Liver Cancer

Definition of Liver Cancer :

Liver cancer or hepatic cancer is a cancer that originates in the liver. Liver cancers are malignant tumors that grow on the surface or inside the liver. Liver tumors are discovered on medical imaging equipment (often by accident) or present themselves symptomatically as an abdominal mass, abdominal pain, jaundice, nausea or liver dysfunction. Liver cancers should not be confused with liver metastases, which are cancers that originate from organs elsewhere in the body and migrate to the liver.

There are many forms of liver cancer, although many cancers found in the liver are metastases from other tumors, frequently of the GI tract (like colon cancer, carcinoid tumors mainly of theappendix, etc.), but also from breast cancer, ovarian cancer, lung cancer, renal cancer, prostate cancer, etc.

The most frequent liver cancer is hepatocellular carcinoma (HCC) (also named hepatoma, which is a misnomer because adenomas are usually benign). This tumor also has a variant type that consists of both HCC and cholangiocarcinoma components. The cells of the bile duct coexist next to the bile ducts that drain the bile produced by the hepatocytes of the liver. Cancers that arise from the blood vessel cells in the liver are known as hemangioendotheliomas.

As well as mixed tumors, rarer forms of liver cancer include:

  • mesenchymal tissue
  • Sarcoma
  • Hepatoblastoma, a rare malignant tumor, primarily developing in children. Most of these tumors form in the right lobe.
  • Cholangiocarcinoma (bile duct cancers), which account for 1 or 2 out of every 10 cases of liver cancer. These cancers start in the small tubes (called bile ducts) that carry bile to the intestine.
  • Angiosarcoma and hemangiosarcoma: These are rare forms of cancer that start in the blood vessels of the liver. These tumors grow quickly. Often by the time they are found they are too widespread to be removed. Most patients do not live more than a year after diagnosis.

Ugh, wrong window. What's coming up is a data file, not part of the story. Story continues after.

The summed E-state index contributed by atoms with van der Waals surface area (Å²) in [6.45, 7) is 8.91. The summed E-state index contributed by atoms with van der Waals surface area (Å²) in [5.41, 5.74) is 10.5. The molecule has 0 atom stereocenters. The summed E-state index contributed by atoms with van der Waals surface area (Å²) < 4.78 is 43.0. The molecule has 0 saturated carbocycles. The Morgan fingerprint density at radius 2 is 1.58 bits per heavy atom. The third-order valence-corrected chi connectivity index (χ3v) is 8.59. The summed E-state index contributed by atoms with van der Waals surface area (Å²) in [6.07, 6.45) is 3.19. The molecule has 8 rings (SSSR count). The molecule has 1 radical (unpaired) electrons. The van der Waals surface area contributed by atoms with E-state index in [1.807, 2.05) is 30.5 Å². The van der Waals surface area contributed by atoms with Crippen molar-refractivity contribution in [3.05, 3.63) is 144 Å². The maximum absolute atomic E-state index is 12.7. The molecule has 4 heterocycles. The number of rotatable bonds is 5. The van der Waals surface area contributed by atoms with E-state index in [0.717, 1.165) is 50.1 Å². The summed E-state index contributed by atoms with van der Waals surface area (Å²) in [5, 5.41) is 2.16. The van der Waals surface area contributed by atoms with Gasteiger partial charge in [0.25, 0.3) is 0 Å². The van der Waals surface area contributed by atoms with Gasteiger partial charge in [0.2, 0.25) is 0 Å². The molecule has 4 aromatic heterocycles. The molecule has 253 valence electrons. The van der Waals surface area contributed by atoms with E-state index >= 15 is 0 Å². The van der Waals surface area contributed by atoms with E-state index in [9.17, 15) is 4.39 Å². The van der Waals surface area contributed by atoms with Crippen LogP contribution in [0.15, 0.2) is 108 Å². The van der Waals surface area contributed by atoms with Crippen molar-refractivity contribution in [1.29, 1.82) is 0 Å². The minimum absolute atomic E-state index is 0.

• Lymphoma of liver: A rare form of lymphoma that usually have diffuse infiltration to liver. It may also form a liver mass in rare occasions.

Cause of Liver Cancer :

It’s not clear what causes most cases of liver cancer. But in some cases, the cause is known. For instance, chronic infection with certain hepatitis viruses can cause liver cancer.

Ababolic steroids - used by athletes and weight lifters. These male hormones, if used regularly and for long enough can raise the risk of developing liver cancer, as well as some other cancers. 

Livers damaged by birth defects, alcohol abuse, or chronic infection with diseases such as hepatitis B and C, hemochromatosis (a hereditary disease associated with too much iron in the liver), and cirrhosis.

Aflatoxins - Aflatoxins, cancer-causing substances made by a type of plant mold, have also been implicated. Aflatoxins can contaminate wheat, peanuts, rice, corn, and soybeans. These are rare problems in most developed countries like the U.S.

Cirrhosis - when liver cells are damaged and replaced with scar tissue. People with cirrhosis of the liver have a higher risk of developing liver cancer.

Diabetes - patients with diabetes, especially if they also have hepatitis, or regularly consume a lot of alcohol, are more likely to develop liver cancer.

Family history - people whose mother, father, brother, or sister with liver cancer have a higher risk of developing it themselves, compared to others.

L-carnitine deficiency - studies suggest that an l-carnitine deficiency increases the risk of developing liver cancer.

Liver disease and inherited liver disease - people with hepatitis B or C have a significantly higher risk of developing liver cancer, compared to other healthy individuals. According to the American Cancer Society, hepatitis C is the most common cause of liver cancer in the USA. The Society mentions that some inherited liver diseases also increase the risk of liver cancer.

Low immunity - people with weakened immune systems, such as those with HIV/AIDS have a risk of liver cancer that is five times greater than other healthy individuals.